The ambassadors of Finland, the United States and the United Kingdom appealed to the Constitutional Committee of the Riigikogu Estonian state to recognize the extent of the local HIV epidemic, and to appoint a special commission to deal with the problem.
According to the ambassadors, the situation is worrying despite years of persistent work in the area of HIV prevention. If measured by the WHO’s standards, the situation in Estonia had reached the magnitude of an epidemic, Postimees wrote yesterday.
The appeal to the Constitutional Commission called for more effective legislative work to make sure the situation was dealt with systematically and openly. The ambassadors stated that their governments were dedicated to their cooperation with Estonia, and would support it in dealing with this humanitarian problem.
The ambassadors also said that they would welcome the creation of a special commission of the Riigikogu on the issue.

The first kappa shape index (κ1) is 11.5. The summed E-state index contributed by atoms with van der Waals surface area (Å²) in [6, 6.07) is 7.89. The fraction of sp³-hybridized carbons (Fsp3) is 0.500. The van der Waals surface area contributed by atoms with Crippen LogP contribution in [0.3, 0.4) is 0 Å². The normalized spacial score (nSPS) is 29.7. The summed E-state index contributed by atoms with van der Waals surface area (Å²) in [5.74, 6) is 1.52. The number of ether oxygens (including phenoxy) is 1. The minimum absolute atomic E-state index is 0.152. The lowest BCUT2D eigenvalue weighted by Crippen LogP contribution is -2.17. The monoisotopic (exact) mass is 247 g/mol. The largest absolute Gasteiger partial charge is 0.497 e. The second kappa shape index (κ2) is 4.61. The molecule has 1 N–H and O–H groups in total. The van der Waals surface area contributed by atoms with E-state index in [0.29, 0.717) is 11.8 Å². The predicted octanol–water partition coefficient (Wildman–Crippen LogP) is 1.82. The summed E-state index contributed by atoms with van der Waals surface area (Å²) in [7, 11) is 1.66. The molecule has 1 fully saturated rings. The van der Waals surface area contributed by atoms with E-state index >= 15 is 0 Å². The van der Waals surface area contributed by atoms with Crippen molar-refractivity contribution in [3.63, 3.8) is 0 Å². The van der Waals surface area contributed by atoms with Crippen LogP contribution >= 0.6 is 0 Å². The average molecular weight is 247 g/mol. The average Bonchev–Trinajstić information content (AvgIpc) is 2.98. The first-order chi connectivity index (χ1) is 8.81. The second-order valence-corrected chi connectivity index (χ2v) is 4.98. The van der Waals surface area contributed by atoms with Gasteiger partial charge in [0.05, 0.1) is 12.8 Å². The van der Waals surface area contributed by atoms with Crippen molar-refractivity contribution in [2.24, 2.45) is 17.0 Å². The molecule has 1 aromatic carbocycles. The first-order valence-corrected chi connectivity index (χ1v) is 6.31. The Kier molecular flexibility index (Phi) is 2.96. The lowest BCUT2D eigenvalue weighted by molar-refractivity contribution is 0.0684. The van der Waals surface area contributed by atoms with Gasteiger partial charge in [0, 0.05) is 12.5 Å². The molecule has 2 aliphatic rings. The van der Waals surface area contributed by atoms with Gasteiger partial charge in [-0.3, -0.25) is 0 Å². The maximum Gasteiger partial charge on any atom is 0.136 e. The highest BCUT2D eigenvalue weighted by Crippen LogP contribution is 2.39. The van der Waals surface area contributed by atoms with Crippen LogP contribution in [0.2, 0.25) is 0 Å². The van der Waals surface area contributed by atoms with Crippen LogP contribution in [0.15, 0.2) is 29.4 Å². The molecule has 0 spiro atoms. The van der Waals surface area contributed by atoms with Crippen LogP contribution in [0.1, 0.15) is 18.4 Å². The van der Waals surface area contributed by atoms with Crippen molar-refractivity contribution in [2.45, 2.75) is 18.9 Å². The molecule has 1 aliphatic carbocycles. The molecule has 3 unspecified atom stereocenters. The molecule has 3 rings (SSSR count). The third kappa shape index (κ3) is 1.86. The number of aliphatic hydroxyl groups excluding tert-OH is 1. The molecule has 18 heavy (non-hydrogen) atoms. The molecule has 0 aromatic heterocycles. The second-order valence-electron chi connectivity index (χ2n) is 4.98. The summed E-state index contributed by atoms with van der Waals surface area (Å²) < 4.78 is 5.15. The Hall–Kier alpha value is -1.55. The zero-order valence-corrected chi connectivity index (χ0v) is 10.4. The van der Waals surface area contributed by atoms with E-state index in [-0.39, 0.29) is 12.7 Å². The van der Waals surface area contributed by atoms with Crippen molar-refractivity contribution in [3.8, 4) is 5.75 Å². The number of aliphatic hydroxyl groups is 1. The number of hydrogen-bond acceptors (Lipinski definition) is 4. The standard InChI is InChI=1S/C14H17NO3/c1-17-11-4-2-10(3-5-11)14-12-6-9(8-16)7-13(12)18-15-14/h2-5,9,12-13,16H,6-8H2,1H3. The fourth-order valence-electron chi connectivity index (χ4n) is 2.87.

In their assessment, the appointment of such a commission would come with several advantages, the coordination of prevention measures among them. This would guarantee that all available resources, no matter whether local or from international partners, could be used as effectively as possible.
The special commission would be a strong political sign that the fight against HIV is indeed a priority of the state, the social and medical institutions, the Riigikogu, and the government.
While most new infections in the West have been due to sexual transmission, primarily between homosexual males, in Estonia as well as Eastern Europe and Central Asia the majority are due to drug use, such as heroin users that exchange needles between them.
Lately though, the trend has shifted. In 2014, only 23% of all new infections were due to drug use, while the number of infections due to sexual transmission increased.
The latest statistics show an 11% decrease of the number of new infections in 2015 compared to the previous year, but even with the recorded decrease taken into account, Estonia’s new infection rate remains one of the highest in Europe.
Editor: Editor: Dario Cavegn